Jesus says that this is the harbinger of the sacking of Jerusalem and the destruction of the temple. And indeed, in the year 70 AD, the temple was destroyed, and even today all that’s left of it is one foundation wall. When you see these things happening, Jesus warns, get out of town. This abomination is the sign of the desolation that’s to come.
But again, the Jerusalem abomination of desolation is another small hill in the big prophetic picture. Jesus goes on from there: For then there will be a great tribulation, such as has not happened from the beginning of the world until now, neither will ever happen. And unless those days were not shortened, no flesh would be saved; but on account of the elect those days will be shortened. Then, if anyone says to you, “Look, here is the Christ,” or, “Here,” do not begin to believe them. For false christs and false prophets will arise and will give great signs and wonders so that they might lead astray, if they are able, also the elect. Behold, I have told you this beforehand. Therefore, if they are saying to you, “Behold, he is in the desert,” do not go out there, or, “Look in the secret place,” do not believe. For just as the lightning comes out from the east and flashes until the west, in this way will be the coming of the Son of Man (vv 21-27).
The destruction of the temple and Jerusalem is only the beginning of a new age, which is filled with its own troubles. The Jews suffered greatly at that time for their idolatries, but God cut those days short for the sake of the elect, that is, the believing Christians. We are now living in those last days, the times of the Gentiles, as Luke calls them, when the Gospel has gone out from Jerusalem to all nations. The temple remains destroyed, and what’s more, where it once stood now stands the Dome of the Rock, a Muslim house of worship.
So what about you? Where are you painted in this prophetic picture? You are one of the elect, which was revealed to you with water and God’s Word. You are the one whom Jesus warns to be on guard, because the tribulation of this time is the constant danger of false prophets pointing to false christs. “Look, here he is! Over there, look!” If I were to give even a brief history of the people who have predicted Christ’s return or the different ways in which He has been said to return, we’d be here for another four hours.
It is a temptation for the elect to follow after these false prophets because they perform great signs and wonders. And I’m not necessarily talking about healings and miracles and magic. The elect see things like the size of a congregation, the beauty of a building, the execution of a music team to be signs that Christ is there. The moguls of false Christianity build empires like Joyce Meyer Ministries and Faith Church StL, which are a wonder to behold. These false prophets point to false christs—christs of better living, of success, of power, of wealth, of self-justification. It is the old idolatry wrapped up in a shiny, new, contemporary Christian façade. The new idol is not a cow, the new image is not an Emperor. The idol is our own selves. I am the one I fear, love, and trust above all things. The definite sign of the end of this age is the abundance of false prophets pointing to false christs.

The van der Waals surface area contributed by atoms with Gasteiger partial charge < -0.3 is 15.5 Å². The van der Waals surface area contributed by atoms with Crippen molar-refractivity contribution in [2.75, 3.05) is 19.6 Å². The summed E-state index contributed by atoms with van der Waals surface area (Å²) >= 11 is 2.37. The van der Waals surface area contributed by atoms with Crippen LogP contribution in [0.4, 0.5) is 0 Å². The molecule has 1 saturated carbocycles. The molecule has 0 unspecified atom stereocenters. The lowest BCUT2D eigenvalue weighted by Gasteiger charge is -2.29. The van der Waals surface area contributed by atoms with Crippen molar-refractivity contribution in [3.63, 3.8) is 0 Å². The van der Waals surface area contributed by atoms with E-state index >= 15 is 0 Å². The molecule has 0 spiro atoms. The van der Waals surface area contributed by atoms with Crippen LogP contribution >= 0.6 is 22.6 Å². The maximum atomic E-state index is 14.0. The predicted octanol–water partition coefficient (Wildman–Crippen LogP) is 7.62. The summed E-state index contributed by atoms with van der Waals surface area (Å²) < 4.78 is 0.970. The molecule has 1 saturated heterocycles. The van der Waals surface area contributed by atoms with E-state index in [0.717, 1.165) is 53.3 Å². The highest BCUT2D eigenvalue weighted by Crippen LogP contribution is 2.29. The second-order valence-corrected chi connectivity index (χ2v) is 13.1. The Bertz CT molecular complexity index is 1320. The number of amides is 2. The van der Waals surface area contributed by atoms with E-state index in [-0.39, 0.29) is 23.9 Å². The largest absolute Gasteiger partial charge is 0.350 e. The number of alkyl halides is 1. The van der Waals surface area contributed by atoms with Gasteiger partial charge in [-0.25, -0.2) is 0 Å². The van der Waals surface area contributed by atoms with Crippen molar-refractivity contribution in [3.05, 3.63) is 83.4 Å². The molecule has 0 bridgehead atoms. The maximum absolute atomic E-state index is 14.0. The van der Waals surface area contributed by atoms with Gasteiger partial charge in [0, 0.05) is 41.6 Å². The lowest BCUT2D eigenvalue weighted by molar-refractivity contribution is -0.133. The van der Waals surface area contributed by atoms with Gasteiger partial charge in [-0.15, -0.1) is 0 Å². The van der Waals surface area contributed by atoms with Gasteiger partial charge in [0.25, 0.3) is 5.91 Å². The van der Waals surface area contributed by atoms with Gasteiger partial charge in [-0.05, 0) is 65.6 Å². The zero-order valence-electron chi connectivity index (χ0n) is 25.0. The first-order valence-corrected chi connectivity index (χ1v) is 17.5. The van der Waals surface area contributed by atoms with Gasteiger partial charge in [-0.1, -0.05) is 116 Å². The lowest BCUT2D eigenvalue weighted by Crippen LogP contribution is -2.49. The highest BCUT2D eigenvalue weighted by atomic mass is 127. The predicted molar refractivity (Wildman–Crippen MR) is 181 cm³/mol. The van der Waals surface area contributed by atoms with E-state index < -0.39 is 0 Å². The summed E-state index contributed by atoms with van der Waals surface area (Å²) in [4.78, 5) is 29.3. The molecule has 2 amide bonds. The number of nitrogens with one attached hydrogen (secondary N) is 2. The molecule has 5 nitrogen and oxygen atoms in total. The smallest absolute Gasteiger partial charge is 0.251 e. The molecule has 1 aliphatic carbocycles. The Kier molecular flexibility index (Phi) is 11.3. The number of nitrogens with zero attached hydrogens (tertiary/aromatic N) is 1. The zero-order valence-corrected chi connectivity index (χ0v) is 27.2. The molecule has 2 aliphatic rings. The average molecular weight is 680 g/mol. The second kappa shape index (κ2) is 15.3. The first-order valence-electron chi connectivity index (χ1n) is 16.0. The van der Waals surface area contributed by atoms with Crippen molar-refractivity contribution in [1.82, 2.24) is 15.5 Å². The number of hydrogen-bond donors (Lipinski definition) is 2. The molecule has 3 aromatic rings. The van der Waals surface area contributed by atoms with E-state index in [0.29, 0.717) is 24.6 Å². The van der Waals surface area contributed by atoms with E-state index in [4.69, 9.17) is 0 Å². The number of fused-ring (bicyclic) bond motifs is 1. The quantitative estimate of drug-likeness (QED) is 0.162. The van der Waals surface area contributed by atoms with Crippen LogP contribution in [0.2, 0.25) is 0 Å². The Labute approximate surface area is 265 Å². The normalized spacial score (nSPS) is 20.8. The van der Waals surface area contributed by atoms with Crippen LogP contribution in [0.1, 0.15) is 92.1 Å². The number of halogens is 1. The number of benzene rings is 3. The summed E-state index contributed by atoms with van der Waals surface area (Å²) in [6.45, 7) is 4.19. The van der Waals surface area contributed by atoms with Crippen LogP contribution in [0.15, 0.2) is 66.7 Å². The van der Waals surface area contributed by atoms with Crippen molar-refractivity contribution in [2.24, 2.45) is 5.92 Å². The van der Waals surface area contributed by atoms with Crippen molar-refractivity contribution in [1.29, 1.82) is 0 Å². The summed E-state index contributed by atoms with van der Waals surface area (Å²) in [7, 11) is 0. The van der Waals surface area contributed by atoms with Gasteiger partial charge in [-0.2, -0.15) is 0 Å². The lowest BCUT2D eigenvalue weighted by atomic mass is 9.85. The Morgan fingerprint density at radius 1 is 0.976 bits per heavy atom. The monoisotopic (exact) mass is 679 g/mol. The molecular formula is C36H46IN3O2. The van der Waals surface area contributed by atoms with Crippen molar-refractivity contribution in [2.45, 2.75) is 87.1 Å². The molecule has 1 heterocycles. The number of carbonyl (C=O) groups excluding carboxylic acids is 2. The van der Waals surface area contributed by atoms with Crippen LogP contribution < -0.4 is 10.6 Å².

This prophetic picture is frightening, and even ends with a proverb that would be better suited a few weeks ago at Halloween. Wherever the corpse is, there the vultures will be gathered, Jesus says (v 28). Only, the word translated as “vultures” really means eagles. The eagle was the insignia of the Roman soldier. Could it be that Jesus is turning a phrase here and referring to the soldiers of Rome surrounding Jerusalem before its downfall?
But Jerusalem and the temple wasn’t the only Holy Place surrounded by Roman soldiers. There was one corpse that gathered the Roman eagles around it—the body of Jesus hanging on the cross. So this prophecy isn’t only about the Roman destruction of Jerusalem in 70 AD, but the cross of Jesus Christ looms large above this prophetic picture.
He is the new and better Temple, who was torn down in death, but rebuilt in three days in resurrection. He is the icon and the image of the Father engraved in human flesh, who became the abominable image of sin, to suffer the punishment for the sins of mankind.
The cross of Christ looms large over this prophetic picture to remind us that He did not take on human flesh, suffer, die, and rise again in order to make our lives marginally better each day. We shouldn’t expect the Christian faith to be a triumphant ascent up the ladder of success. Rather, we should expect the opposite. For the true Christ, the One who is revealed by prophets and evangelists is the One who tears down in order to rebuild, who kills in order to make alive.
The troubles, trials, and tribulations of this present age are increasing. Look around you—it’s not getting any easier to be a Christian. And when you do, rejoice. Because for your sake, for the sake of all the elect, Christ will cut short this time of trouble and return—just as the lightning flashes across the night sky—in order to rebuild what was torn down, to raise what was dead, and to restore what was corrupted.
After the Troubles of This World, Christ Will Return To Rebuild this Broken Creation
In + Jesus’ name. Amen.
Rev. Jacob Ehrhard